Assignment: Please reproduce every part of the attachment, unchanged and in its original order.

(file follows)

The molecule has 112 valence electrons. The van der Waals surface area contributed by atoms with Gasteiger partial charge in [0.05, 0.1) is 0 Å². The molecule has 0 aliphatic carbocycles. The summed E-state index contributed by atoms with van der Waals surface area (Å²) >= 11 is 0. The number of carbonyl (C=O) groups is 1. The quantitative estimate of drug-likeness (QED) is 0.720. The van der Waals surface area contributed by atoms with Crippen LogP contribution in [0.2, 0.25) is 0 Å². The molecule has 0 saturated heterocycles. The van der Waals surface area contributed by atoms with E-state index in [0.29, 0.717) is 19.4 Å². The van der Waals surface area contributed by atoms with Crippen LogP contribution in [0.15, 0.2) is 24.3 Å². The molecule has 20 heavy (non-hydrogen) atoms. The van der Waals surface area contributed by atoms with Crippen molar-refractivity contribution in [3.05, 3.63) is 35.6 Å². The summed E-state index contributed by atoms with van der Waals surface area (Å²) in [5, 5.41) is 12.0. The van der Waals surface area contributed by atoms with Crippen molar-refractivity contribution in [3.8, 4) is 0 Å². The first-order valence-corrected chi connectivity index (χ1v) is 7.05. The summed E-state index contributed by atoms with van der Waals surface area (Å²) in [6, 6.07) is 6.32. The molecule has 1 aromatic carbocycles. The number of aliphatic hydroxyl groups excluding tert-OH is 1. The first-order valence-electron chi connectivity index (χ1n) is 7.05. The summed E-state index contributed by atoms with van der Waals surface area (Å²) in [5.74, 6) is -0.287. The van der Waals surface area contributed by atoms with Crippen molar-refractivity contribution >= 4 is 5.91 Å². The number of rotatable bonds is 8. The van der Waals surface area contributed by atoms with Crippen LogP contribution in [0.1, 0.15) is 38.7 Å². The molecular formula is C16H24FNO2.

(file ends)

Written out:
The molecule has 112 valence electrons. The van der Waals surface area contributed by atoms with Gasteiger partial charge in [0.05, 0.1) is 0 Å². The molecule has 0 aliphatic carbocycles. The summed E-state index contributed by atoms with van der Waals surface area (Å²) >= 11 is 0. The number of carbonyl (C=O) groups is 1. The quantitative estimate of drug-likeness (QED) is 0.720. The van der Waals surface area contributed by atoms with Crippen LogP contribution in [0.2, 0.25) is 0 Å². The molecule has 0 saturated heterocycles. The van der Waals surface area contributed by atoms with E-state index in [0.29, 0.717) is 19.4 Å². The van der Waals surface area contributed by atoms with Crippen LogP contribution in [0.15, 0.2) is 24.3 Å². The molecule has 20 heavy (non-hydrogen) atoms. The van der Waals surface area contributed by atoms with Crippen molar-refractivity contribution in [3.05, 3.63) is 35.6 Å². The summed E-state index contributed by atoms with van der Waals surface area (Å²) in [5, 5.41) is 12.0. The van der Waals surface area contributed by atoms with Crippen molar-refractivity contribution in [3.8, 4) is 0 Å². The first-order valence-corrected chi connectivity index (χ1v) is 7.05. The summed E-state index contributed by atoms with van der Waals surface area (Å²) in [6, 6.07) is 6.32. The molecule has 1 aromatic carbocycles. The number of aliphatic hydroxyl groups excluding tert-OH is 1. The first-order valence-electron chi connectivity index (χ1n) is 7.05. The summed E-state index contributed by atoms with van der Waals surface area (Å²) in [5.74, 6) is -0.287. The van der Waals surface area contributed by atoms with Crippen molar-refractivity contribution >= 4 is 5.91 Å². The number of rotatable bonds is 8. The van der Waals surface area contributed by atoms with Crippen LogP contribution in [0.1, 0.15) is 38.7 Å². The molecular formula is C16H24FNO2.